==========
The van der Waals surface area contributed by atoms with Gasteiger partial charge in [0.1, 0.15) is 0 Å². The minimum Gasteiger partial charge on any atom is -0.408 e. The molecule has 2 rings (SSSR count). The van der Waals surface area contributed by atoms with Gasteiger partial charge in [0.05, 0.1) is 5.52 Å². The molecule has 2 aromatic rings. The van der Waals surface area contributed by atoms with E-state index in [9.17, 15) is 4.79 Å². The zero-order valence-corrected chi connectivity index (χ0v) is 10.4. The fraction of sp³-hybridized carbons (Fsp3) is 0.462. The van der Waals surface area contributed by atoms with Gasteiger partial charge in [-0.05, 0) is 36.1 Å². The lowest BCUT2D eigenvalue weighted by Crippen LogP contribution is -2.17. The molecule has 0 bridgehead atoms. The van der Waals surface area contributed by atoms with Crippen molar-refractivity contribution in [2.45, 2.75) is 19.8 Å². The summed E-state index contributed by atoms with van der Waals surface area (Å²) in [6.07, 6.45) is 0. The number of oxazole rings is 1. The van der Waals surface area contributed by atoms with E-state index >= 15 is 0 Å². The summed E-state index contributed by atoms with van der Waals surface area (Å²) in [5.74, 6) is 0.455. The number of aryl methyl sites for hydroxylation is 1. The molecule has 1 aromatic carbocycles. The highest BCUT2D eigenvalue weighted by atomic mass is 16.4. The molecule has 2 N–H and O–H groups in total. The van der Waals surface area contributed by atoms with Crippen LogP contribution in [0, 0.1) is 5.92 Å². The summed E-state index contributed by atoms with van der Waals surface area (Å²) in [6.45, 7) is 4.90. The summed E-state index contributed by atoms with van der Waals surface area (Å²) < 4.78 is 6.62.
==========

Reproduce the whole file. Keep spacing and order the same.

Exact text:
The van der Waals surface area contributed by atoms with Gasteiger partial charge in [0.1, 0.15) is 0 Å². The minimum Gasteiger partial charge on any atom is -0.408 e. The molecule has 2 rings (SSSR count). The van der Waals surface area contributed by atoms with Gasteiger partial charge in [0.05, 0.1) is 5.52 Å². The molecule has 2 aromatic rings. The van der Waals surface area contributed by atoms with E-state index in [9.17, 15) is 4.79 Å². The zero-order valence-corrected chi connectivity index (χ0v) is 10.4. The fraction of sp³-hybridized carbons (Fsp3) is 0.462. The van der Waals surface area contributed by atoms with Gasteiger partial charge in [-0.05, 0) is 36.1 Å². The lowest BCUT2D eigenvalue weighted by Crippen LogP contribution is -2.17. The molecule has 0 bridgehead atoms. The van der Waals surface area contributed by atoms with Crippen molar-refractivity contribution in [2.45, 2.75) is 19.8 Å². The summed E-state index contributed by atoms with van der Waals surface area (Å²) in [6.07, 6.45) is 0. The number of oxazole rings is 1. The van der Waals surface area contributed by atoms with E-state index >= 15 is 0 Å². The summed E-state index contributed by atoms with van der Waals surface area (Å²) in [5.74, 6) is 0.455. The number of aryl methyl sites for hydroxylation is 1. The molecule has 1 aromatic carbocycles. The highest BCUT2D eigenvalue weighted by atomic mass is 16.4. The molecule has 2 N–H and O–H groups in total. The van der Waals surface area contributed by atoms with Crippen LogP contribution in [0, 0.1) is 5.92 Å². The summed E-state index contributed by atoms with van der Waals surface area (Å²) in [6.45, 7) is 4.90. The summed E-state index contributed by atoms with van der Waals surface area (Å²) < 4.78 is 6.62.